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Neighborhood Racial-Composition Preferences: Evidence from a Multiethnic Metropolis

Camille Zubrinsky Charles
Social Problems
Vol. 47, No. 3 (Aug., 2000), pp. 379-407
DOI: 10.2307/3097236
Stable URL: http://www.jstor.org/stable/3097236
Page Count: 29
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Neighborhood Racial-Composition Preferences: Evidence from a Multiethnic Metropolis
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Abstract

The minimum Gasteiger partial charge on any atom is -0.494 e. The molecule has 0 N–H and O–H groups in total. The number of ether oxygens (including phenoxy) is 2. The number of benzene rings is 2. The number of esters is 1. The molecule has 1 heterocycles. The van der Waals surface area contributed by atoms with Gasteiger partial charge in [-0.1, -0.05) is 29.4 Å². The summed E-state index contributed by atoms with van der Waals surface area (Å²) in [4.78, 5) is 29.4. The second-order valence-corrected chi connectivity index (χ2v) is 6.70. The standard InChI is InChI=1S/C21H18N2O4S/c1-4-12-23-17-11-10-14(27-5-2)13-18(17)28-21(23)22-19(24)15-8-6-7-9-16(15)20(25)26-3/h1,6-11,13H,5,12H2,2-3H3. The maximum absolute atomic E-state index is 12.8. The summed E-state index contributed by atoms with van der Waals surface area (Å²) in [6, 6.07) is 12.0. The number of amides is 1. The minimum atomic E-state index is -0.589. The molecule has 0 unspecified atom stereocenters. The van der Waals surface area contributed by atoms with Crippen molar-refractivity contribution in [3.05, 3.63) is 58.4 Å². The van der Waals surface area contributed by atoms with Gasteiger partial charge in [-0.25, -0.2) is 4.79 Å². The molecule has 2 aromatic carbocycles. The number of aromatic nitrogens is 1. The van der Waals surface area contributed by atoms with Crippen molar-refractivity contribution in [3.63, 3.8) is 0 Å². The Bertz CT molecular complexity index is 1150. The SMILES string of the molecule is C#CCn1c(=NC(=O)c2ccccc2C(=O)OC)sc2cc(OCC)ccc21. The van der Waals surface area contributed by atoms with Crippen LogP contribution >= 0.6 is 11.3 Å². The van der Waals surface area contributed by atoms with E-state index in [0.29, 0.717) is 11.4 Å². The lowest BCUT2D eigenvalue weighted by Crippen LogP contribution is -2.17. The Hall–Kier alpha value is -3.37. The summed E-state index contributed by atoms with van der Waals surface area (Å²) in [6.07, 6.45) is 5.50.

America's major urban centers are becoming increasingly multiethnic. Despite this increase in racial and ethnic diversity, extreme Black-White residential segregation remains the common pattern. As one of the most racially, ethnically, and culturally diverse cities in the world-and one of the most residentially segregated-Los Angeles represents the changing face of urban America. A multiracial sample of adults (N = 4025) is employed to examine neighborhood racial composition preferences-an important, individual-level explanation for residential segregation-and address three shortcomings in existing research. First, I assess composition preferences in a multiracial manner with an innovative replication and expansion of the Farley-Schuman showcard methodology used in the 1976 and 1992 Detroit Area studies. Second, I extend analysis of the cause of preferences beyond racial stereotypes to include parenting, homeownership, perceptions of social class difference, and common fate identity. Third, I test, directly, the effects of these factors on preferences for same-race neighbors. Results lend strong support to race-based explanations of preferences. As stereotypes toward out-groups become more negative, preferences for integration decrease; Blacks are consistently perceived in unfavorable terms, and are, consensually, the least preferred out-group neighbors. There is also limited support for so-called class-based explanations of preferences; homeowners prefer fewer Black neighbors. Generally, results suggest both greater resistance to integration with Blacks than previously thought, but more openness to integration than currently exists.

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